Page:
Vietnam’s 2G decision paved way for digital growth

October 12, 2020 | 08:43 am GMT+7

In 1993, despite many dificulties, Vietnam decided to choose GSM (The Global System for Mobile Communication) technology for a mobile network. It was one of a few countries pioneering 2G.

 The lesson about choosing the right technologies

1990 and 1991 were the years the post and telecommunications sector prepared for the acceleration period. Foreign investment increased rapidly. The demand for mobile communication services began appearing, especially in HCM City.

At that time, the General Directorate of Post was considering bringing mobile information services to Vietnam and it contacted partners, including SingTel, Alcatel, Siemens and Ericsson, about the implementation of the plan.
In 1991-1993, GSM technology was applied in many European countries, but it was still in the process of completion, so it was still not commercialized on a large scale.
As such, Vietnam had to decide which technology would be suitable to Vietnam.
At that moment, 95-97 percent of the telecommunication networks in the world were still using analog technology. Some countries began shifting to digital technology and wanted to sell technology to Vietnam.
The leaders of the General Directorate of Post had to have many discussions to decide which way to go. And they finally decided that Vietnam needed to go straight to digital technology.
According to Mai Liem Truc, who was then the head of the general directorate, Vietnam decided to choose mobile information technology GSM.
However, the technology was facing obstacles during the commercialization process, terminal devices were still incomplete. and were expensive, up to thousands of dollars each.
Some experts suggested choosing the global mobile satellite technology. Its advantage was that it could be used everywhere in the world, though the terminals were bigger than those for other technologies.
The technology was invested in and developed in the US and Europe by power groups, including Iridium Global Star. Service providers fired more than 60 low-range satellites (similar to base transceiver station - BTS) into satellite orbit, about 10,000 km from the earth, to ensure roaming for mobile subscribers.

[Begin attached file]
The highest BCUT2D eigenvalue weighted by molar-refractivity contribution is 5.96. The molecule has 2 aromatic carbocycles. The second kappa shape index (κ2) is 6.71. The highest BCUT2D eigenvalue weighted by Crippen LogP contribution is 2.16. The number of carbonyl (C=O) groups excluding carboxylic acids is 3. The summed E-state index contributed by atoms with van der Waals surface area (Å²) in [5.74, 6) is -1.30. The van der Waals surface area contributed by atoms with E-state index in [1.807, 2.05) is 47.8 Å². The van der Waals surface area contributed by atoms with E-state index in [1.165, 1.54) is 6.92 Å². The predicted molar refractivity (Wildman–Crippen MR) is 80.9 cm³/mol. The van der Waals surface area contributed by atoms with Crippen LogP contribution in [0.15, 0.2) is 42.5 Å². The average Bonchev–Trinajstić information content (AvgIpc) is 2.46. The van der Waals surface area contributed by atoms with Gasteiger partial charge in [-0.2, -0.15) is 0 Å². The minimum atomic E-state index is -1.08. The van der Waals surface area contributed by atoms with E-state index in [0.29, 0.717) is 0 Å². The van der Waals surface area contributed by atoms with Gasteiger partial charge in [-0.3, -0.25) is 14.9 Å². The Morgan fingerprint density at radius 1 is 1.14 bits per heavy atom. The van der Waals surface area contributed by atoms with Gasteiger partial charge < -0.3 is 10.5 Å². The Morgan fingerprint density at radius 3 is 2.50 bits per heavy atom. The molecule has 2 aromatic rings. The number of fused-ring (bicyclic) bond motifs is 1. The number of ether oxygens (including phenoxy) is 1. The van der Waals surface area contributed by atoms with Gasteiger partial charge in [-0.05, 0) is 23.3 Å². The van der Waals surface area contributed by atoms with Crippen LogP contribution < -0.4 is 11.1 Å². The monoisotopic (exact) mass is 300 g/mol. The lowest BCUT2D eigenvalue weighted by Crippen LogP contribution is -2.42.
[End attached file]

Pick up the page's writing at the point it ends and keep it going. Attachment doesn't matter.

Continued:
The technology had a lot of advantages and the General Directorate of Posts considered using it. After considering a series of factors, including market size, technology and terminals, it found that GSM would be more convenient for management.
It was cautiousness that helped Vietnam avoid risks. The global mobile sattellite technology failed. Meanwhile, GSM was successfully commercialized and began developing rapidly all over the globe when the prices of network equipment and terminals decreased rapidly.
In 1992, the General Directorate of Posts negotiated with partners in a plan to deploy GSM all over the country. In July 1993, Alcatel was chosen as the device manufacturer to deploy the first mobile network in Hanoi.

In 1994, the GSM network was established and services were officially provided in some large cities. The technology chosen based on European and ITU standards was brought to Vietnam.In late 1993 and early 1994, GSM was available in HCM City with Ericsson as the partner.
Truc affirmed that Vietnam was one of only a few countries in the world that first deployed 2G.
“When Vietnam began deploying 2G GSM, only several North European countries were using the technology,” Truc said.
Market potential
Do Trung Ta, former Ministr of Posts and Telematics, said that choosing the right technologies suitable to the market was not a simple matter and the decision would have big impact on the development of mobile networks using that technology.
In 1990, Vietnam rejected the Analog mobile network (AM) offered by Singtel and the technology later did not develop.
In Vietnam, while VinaPhone and MobiFone chose 2G GSM, other mobile network operators, including SPT, Hanoi Telecom and EVN Telecom, chose CDMA technology.
CDMA was highly appreciated by technology experts compared with GSM. However, it had a sad ending in Vietnam.
The problem was that though CDMA was good, it appeared late, when GSM accounted for 86 percent of the world’s market. It would be unreasonable to use the technology used only in a few countries, including Japan, South Korea, Hong Kong and the US.
And finally, all the networks using CDMA had to leave the market.
In early 2005, Motorola and Intel cooperated to develop WiMax. The mobile network operators in the US also supported the technology, while Europe followed 4G LTE.
At that time, WiMax was believed to be the next-generation wireless technology thanks to the high-speed data transmission cpaability (1Mb/s – 5Mb/s) and large coverage (22 kilometers).
The broadband technology’s capability was stronger than Wi-Fi (based on 802.11 standards). Particularly, WiMax had costs much lower than other mobile technologies. In Vietnam, WiMax was tried by some firms to give overall assessments about the technology.
However, Vietnam finally decided to choose 4G LTE (Long term Evolution) for 4G, not WiMax.
Experts stressed that the right choices of 2G GSM and 4G LTE helped Vietnam avoid ‘technological accidents’ which may have cost a lot of money.
They pointed out that when considering technologies, Vietnam not only considered the preeminence of technologies, but also the market penetration capability. Vietnam was correct when it chose the European technologies.
How about 5G?
On January 1, 2020, the first video call using the 5G connection line on gNodeB transceiver, researched and produced by Viettel, was successfully implemented. Vietnam had officially mastered 5G network technology.
From now on, Vietnam will actively take the lead in terms of technology development, as well as develop a roadmap 2G mobile technology elimination beginning in 2022.